Turn on the news today and you’re likely greeted with a heartwrenching story about another natural disaster. Indeed, rising global temperatures have contributed to the likelihood of these dangerous events occurring. With more heat rising, stronger storms can develop overhead. Wildfires ignite and tear through dried-out brush. Rising temperatures have melted glacial ice, pushing water levels higher and causing flooding. Then there is the humanmade violence that can easily be classed as disasters, too.
One way to reduce the distress you feel in watching such damaging events is to help those affected. It’s not always easy to choose where or how to provide aid — you want to help without being a burden, and you want to make sure you’re supporting the right causes. To make that task easier, here are four of the most practical ways you can do just that:
It’s not always easy to choose where or how to provide aid during a natural disaster. Here are four of the most practical ways to provide support without being a burden.
1. Give Blood
During certain disasters, the American Red Cross will put out a bulletin asking for blood donations to aid the survivors. In this case, it’s easy to see where your help is needed. After filling out forms to confirm you’re eligible, it takes only 8 to 10 minutes to provide a donation. Not only is it a quick way to help in the face of a disaster, but it’s also one you can continue even without such an event in the headlines. The Red Cross takes — and needs — blood donors year-round.
In the immediate wake of a disaster, inexperienced volunteers can do more harm than good sometimes. You don’t want to get in the way of those trained to handle such a situation, so avoid taking part right away. After the initial push has subsided, though, there are likely to be places where you can help.
For instance, you might be able to help restore or rebuild a city after it has suffered a major disaster. Let experts perform the skilled jobs, such as fire-damage restoration or mold removal, but give a hand with more minor projects. Plus, once the news cycle about the initial disaster has ended, these areas tend to get less help. Waiting and providing aid later will be greatly appreciated.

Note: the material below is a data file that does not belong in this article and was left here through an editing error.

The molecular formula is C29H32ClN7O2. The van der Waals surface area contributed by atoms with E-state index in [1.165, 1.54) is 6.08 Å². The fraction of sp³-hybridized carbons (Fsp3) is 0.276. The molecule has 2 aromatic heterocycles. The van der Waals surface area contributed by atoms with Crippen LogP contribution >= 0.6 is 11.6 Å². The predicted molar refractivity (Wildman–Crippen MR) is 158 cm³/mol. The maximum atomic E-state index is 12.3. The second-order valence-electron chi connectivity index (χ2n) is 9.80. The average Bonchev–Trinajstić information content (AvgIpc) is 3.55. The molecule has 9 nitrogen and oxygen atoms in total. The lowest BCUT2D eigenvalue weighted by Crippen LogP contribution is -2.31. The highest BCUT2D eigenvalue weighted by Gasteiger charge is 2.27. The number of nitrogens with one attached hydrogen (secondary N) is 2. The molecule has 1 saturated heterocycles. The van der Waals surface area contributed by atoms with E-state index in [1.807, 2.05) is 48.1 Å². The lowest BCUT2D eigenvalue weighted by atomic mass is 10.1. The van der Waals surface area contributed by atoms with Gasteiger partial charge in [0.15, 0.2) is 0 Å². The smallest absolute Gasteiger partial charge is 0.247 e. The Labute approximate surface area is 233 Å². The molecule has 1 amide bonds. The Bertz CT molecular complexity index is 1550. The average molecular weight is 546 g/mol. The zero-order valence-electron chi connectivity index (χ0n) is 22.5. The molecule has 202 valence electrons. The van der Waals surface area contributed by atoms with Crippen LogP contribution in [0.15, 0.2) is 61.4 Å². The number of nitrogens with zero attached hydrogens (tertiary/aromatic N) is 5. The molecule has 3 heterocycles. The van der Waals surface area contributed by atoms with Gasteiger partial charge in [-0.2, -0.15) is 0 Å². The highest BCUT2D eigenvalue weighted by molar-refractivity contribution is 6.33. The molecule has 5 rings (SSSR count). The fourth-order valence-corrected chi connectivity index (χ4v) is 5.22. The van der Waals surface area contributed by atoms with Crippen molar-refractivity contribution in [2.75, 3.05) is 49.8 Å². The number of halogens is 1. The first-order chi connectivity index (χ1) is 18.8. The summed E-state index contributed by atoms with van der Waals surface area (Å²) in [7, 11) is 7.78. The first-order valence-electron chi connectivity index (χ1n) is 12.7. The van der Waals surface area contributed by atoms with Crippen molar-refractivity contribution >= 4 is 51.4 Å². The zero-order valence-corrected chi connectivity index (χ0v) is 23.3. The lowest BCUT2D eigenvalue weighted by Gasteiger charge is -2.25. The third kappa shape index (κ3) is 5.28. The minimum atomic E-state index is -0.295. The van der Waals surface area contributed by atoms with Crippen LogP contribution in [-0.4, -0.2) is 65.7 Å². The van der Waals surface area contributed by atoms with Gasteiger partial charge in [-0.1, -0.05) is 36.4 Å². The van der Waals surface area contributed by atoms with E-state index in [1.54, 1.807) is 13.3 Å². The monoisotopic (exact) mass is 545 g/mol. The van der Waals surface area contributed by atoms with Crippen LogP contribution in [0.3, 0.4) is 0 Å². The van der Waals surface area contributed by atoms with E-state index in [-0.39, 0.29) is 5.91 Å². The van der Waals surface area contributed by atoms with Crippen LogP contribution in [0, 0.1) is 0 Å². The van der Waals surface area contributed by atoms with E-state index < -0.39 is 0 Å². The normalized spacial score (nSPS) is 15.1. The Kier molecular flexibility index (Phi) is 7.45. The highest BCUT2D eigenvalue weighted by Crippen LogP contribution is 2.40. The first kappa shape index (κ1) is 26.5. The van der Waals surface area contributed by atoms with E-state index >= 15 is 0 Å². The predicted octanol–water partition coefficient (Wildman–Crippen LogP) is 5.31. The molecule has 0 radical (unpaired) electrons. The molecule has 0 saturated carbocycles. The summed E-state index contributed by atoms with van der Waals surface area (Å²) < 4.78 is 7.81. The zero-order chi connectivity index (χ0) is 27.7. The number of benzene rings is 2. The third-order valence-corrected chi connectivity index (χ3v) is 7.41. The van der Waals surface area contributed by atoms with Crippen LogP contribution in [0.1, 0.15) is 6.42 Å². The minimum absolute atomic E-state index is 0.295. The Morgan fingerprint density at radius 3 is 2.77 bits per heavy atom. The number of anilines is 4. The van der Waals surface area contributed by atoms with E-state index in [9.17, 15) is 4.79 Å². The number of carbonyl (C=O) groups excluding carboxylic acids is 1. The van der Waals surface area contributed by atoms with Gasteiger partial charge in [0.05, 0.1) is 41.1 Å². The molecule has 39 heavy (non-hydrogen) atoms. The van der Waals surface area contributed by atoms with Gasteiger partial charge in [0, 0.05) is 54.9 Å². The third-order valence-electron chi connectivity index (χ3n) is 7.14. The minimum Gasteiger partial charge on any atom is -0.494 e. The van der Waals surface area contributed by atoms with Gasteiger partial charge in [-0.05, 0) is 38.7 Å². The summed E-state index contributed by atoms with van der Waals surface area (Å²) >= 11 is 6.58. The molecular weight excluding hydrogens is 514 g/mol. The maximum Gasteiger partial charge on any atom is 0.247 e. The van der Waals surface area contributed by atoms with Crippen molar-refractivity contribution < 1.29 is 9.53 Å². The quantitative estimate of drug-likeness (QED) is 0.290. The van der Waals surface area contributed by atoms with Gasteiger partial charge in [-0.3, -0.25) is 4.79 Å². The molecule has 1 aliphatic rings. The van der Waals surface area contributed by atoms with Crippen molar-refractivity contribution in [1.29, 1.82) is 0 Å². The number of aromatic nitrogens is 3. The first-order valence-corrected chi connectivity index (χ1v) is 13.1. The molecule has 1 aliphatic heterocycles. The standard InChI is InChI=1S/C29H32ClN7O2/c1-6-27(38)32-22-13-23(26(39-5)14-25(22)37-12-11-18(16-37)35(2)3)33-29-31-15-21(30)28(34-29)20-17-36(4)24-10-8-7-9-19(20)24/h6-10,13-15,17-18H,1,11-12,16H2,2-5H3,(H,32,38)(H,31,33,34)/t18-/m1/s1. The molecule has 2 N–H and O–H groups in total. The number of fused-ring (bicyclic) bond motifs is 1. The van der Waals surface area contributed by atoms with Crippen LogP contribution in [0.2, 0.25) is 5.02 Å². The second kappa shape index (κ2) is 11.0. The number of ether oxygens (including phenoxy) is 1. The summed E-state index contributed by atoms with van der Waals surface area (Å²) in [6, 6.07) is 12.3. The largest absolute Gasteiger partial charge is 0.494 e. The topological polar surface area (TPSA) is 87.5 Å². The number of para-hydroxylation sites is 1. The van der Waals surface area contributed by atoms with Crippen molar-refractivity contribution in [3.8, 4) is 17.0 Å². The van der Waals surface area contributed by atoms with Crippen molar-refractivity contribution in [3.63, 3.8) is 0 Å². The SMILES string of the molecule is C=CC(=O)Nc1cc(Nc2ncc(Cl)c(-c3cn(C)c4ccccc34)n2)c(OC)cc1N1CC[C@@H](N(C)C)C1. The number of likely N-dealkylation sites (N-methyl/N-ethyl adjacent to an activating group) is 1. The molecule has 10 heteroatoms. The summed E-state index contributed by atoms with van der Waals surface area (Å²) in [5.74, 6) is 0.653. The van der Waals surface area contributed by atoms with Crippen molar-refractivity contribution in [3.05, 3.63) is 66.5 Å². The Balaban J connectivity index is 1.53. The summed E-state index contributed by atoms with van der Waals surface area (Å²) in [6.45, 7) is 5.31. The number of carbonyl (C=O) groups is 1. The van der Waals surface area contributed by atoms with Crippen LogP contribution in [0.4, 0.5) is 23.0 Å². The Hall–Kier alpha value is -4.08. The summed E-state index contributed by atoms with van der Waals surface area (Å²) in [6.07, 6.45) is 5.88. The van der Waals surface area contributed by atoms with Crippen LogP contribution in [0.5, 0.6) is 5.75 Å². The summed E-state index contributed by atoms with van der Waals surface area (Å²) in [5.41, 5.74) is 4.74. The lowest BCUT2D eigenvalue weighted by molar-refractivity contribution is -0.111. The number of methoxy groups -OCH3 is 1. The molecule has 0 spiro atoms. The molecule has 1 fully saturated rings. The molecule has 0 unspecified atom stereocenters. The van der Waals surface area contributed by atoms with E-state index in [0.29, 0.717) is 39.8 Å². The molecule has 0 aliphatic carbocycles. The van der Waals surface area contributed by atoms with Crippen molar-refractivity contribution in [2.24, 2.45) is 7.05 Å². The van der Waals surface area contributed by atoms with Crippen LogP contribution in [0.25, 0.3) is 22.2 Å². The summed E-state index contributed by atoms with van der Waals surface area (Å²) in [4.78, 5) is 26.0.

3. Host a Food Drive
A natural disaster can wipe out an area’s supply of viable food sources. In your neck of the woods, though, the grocery store remains packed with nonperishable items. If you live close enough to a disaster site, it could be helpful for you to round up cans and bottles of sustenance from donors and drive them to the area in need.
You can also find an organization active in disaster relief where you can donate all the food you’ve gathered. If you’re not sure where to start, ask your local food bank or pantry — they’re likely to have contacts who know precisely where your wares will be needed.
4. Donate Cash
Of the many ways you can help in the wake of a disaster, donating cash might be the most useful of all. Money incurs no additional cost to send, while shipping supplies from your home to another state or country will be pricey. The money you waste on shipping could instead be part of a larger donation.
With more cash, relief organizations can provide more help. Those on the ground know better what to do with money and resources — they’ll make sure your donation goes to good use. Just make sure to research the places you’ll send your cash. You want to choose a reputable charity that will utilize your funds in the best possible way. Then, you can feel good about helping, rather than feeling swindled by a dishonest donation bank.
Help the Right Way
Your heart’s in the right place, and now your head’s there, too. You can help in the wake of a natural disaster, no matter where you are. Now, you know how to do so in the best possible ways.
What are your suggestions for ways to help in a disaster?
Share your thoughts and comments with us.
About the Author
Kacey Bradley is the blogger behind The Drifter Collective, an eclectic lifestyle blog that expresses various forms of style through the influence of culture and the world around us. Along with writing for her blog, she has written for sites like U.S. News, SUCCESS, Guides for Brides, Hotel Online and more! Follow Kacey on Twitter and subscribe to her blog to keep up with her travels and inspiring posts!
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